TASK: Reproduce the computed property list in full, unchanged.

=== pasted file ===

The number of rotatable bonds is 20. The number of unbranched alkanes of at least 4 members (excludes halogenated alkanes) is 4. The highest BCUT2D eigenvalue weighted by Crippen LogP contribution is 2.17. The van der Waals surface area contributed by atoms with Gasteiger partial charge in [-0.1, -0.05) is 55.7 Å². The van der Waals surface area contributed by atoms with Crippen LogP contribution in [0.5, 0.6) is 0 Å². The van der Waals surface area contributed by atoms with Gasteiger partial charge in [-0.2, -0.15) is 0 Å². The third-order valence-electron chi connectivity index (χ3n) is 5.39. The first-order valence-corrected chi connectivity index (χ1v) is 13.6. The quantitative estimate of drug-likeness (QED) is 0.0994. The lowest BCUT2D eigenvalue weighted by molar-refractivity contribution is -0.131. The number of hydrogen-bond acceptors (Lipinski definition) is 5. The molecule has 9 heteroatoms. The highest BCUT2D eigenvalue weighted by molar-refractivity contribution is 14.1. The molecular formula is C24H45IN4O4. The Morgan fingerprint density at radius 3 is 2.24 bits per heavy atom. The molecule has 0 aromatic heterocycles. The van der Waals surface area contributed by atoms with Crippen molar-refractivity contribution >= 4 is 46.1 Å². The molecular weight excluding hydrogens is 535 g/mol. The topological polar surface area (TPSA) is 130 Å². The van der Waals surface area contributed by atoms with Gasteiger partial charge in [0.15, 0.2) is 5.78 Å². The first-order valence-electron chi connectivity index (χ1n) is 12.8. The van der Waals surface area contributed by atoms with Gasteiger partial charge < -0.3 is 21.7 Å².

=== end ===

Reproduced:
The number of rotatable bonds is 20. The number of unbranched alkanes of at least 4 members (excludes halogenated alkanes) is 4. The highest BCUT2D eigenvalue weighted by Crippen LogP contribution is 2.17. The van der Waals surface area contributed by atoms with Gasteiger partial charge in [-0.1, -0.05) is 55.7 Å². The van der Waals surface area contributed by atoms with Crippen LogP contribution in [0.5, 0.6) is 0 Å². The van der Waals surface area contributed by atoms with Gasteiger partial charge in [-0.2, -0.15) is 0 Å². The third-order valence-electron chi connectivity index (χ3n) is 5.39. The first-order valence-corrected chi connectivity index (χ1v) is 13.6. The quantitative estimate of drug-likeness (QED) is 0.0994. The lowest BCUT2D eigenvalue weighted by molar-refractivity contribution is -0.131. The number of hydrogen-bond acceptors (Lipinski definition) is 5. The molecule has 9 heteroatoms. The highest BCUT2D eigenvalue weighted by molar-refractivity contribution is 14.1. The molecular formula is C24H45IN4O4. The Morgan fingerprint density at radius 3 is 2.24 bits per heavy atom. The molecule has 0 aromatic heterocycles. The van der Waals surface area contributed by atoms with Crippen molar-refractivity contribution >= 4 is 46.1 Å². The molecular weight excluding hydrogens is 535 g/mol. The topological polar surface area (TPSA) is 130 Å². The van der Waals surface area contributed by atoms with Gasteiger partial charge in [0.15, 0.2) is 5.78 Å². The first-order valence-electron chi connectivity index (χ1n) is 12.8. The van der Waals surface area contributed by atoms with Gasteiger partial charge < -0.3 is 21.7 Å².